12/31/2011. Remarks by Johan Visschedijk: "Late in 1940 the USAAC ordered a small batch of twin-engined Cessna Model T-50s for evaluation as advanced transition trainers for pilots going on to fly multi-engined operational types. The T-50 was originally produced in 1939 as a commercial five-seat light transport, and was adopted in 1940 for use as a conversion trainer for the Commonwealth Joint Air Training Plan in Canada-where the type was known as the Crane. The 33
AT-8s of 1940 had 295 hp Lycoming R-680-9 radial engines and a gross weight of 5,100 lb (2,313 kg).
With the rapid expansion of the USAAC training programs in 1941, further contracts for the Cessna trainer were placed, but the power plants were changed to 245 hp Jacobs R-775-9s. This change was accompanied by a change of designation to AT-17. This model had wooden propellers and a gross weight of 5,300 lb (2,404 kg); 450 were built. The 223 AT-17As were similar but had metal propellers and the weight held down to 5,100 lb (2,313 kg). Equipment changes distinguished the AT-17B (466 built) and the AT-17C (60 built), the latter having a radio change. Of the total 2003 Advanced Trainers built, 830 went to Canada under Lend-Lease as Crane Mk.Is, Mk.IAs, and Mk.IIs.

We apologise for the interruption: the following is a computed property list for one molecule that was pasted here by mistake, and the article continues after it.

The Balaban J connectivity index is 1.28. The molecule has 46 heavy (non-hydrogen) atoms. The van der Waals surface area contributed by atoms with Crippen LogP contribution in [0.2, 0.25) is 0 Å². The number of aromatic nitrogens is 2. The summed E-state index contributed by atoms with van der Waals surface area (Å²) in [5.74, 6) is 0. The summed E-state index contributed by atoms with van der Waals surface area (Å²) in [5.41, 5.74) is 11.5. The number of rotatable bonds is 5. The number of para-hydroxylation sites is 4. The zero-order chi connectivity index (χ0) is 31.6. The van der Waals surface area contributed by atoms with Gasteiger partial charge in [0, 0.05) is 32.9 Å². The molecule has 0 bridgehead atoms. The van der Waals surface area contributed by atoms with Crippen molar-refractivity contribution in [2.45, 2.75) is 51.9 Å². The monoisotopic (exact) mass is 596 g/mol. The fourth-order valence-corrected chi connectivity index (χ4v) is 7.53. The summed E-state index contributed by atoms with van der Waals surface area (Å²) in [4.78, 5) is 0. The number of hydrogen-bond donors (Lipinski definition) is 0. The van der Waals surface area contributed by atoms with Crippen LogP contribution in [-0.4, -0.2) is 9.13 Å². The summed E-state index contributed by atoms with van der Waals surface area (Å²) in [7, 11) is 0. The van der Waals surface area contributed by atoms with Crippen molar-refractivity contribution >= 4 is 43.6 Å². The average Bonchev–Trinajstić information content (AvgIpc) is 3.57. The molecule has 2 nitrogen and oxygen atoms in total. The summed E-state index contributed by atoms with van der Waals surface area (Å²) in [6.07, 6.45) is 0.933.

This AT-17 was built under the USAAF s/n 42-30. As the tail number should have at least four digits, with additional zeroes added as required, it received tail number '2030' instead of '230', with one extra zero added. The Advanced Trainer was based at Stockton Army Air Field, Stockton, California, as indicated by the character 'K' in the code K-212."